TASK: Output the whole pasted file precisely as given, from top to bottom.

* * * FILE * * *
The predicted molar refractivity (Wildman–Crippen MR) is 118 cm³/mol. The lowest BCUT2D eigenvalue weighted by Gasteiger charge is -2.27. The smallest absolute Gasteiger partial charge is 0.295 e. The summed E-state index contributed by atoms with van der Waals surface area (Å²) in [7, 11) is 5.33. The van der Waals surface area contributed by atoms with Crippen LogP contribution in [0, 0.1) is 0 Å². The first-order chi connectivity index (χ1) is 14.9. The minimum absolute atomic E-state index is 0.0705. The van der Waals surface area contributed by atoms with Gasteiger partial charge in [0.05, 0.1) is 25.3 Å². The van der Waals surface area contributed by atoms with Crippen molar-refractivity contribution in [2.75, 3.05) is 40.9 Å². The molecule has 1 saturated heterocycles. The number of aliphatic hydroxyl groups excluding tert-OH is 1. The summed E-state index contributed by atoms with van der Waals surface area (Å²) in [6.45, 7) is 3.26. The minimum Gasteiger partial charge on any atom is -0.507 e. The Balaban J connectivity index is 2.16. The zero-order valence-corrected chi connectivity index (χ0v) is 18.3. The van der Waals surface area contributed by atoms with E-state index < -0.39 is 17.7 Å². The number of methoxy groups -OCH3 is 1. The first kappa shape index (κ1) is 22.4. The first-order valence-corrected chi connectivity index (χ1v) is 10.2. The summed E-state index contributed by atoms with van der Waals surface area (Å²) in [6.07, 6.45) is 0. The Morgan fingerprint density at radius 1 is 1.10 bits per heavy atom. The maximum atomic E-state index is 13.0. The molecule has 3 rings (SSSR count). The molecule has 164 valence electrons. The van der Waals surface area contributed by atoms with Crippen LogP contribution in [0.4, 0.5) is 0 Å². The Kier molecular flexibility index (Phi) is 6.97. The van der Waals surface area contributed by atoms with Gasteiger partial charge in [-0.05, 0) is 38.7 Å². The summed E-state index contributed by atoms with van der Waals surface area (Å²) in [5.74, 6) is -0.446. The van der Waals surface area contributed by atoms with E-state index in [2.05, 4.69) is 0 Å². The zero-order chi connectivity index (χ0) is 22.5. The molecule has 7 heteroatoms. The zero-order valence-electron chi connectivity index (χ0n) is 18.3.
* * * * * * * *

The predicted molar refractivity (Wildman–Crippen MR) is 118 cm³/mol. The lowest BCUT2D eigenvalue weighted by Gasteiger charge is -2.27. The smallest absolute Gasteiger partial charge is 0.295 e. The summed E-state index contributed by atoms with van der Waals surface area (Å²) in [7, 11) is 5.33. The van der Waals surface area contributed by atoms with Crippen LogP contribution in [0, 0.1) is 0 Å². The first-order chi connectivity index (χ1) is 14.9. The minimum absolute atomic E-state index is 0.0705. The van der Waals surface area contributed by atoms with Gasteiger partial charge in [0.05, 0.1) is 25.3 Å². The van der Waals surface area contributed by atoms with Crippen molar-refractivity contribution in [2.75, 3.05) is 40.9 Å². The molecule has 1 saturated heterocycles. The number of aliphatic hydroxyl groups excluding tert-OH is 1. The summed E-state index contributed by atoms with van der Waals surface area (Å²) in [6.45, 7) is 3.26. The minimum Gasteiger partial charge on any atom is -0.507 e. The Balaban J connectivity index is 2.16. The zero-order valence-corrected chi connectivity index (χ0v) is 18.3. The van der Waals surface area contributed by atoms with E-state index < -0.39 is 17.7 Å². The number of methoxy groups -OCH3 is 1. The first kappa shape index (κ1) is 22.4. The first-order valence-corrected chi connectivity index (χ1v) is 10.2. The summed E-state index contributed by atoms with van der Waals surface area (Å²) in [6.07, 6.45) is 0. The Morgan fingerprint density at radius 1 is 1.10 bits per heavy atom. The maximum atomic E-state index is 13.0. The molecule has 3 rings (SSSR count). The molecule has 164 valence electrons. The van der Waals surface area contributed by atoms with Crippen LogP contribution in [0.4, 0.5) is 0 Å². The Kier molecular flexibility index (Phi) is 6.97. The van der Waals surface area contributed by atoms with Gasteiger partial charge in [-0.05, 0) is 38.7 Å². The summed E-state index contributed by atoms with van der Waals surface area (Å²) in [5.74, 6) is -0.446. The van der Waals surface area contributed by atoms with E-state index in [2.05, 4.69) is 0 Å². The zero-order chi connectivity index (χ0) is 22.5. The molecule has 7 heteroatoms. The zero-order valence-electron chi connectivity index (χ0n) is 18.3.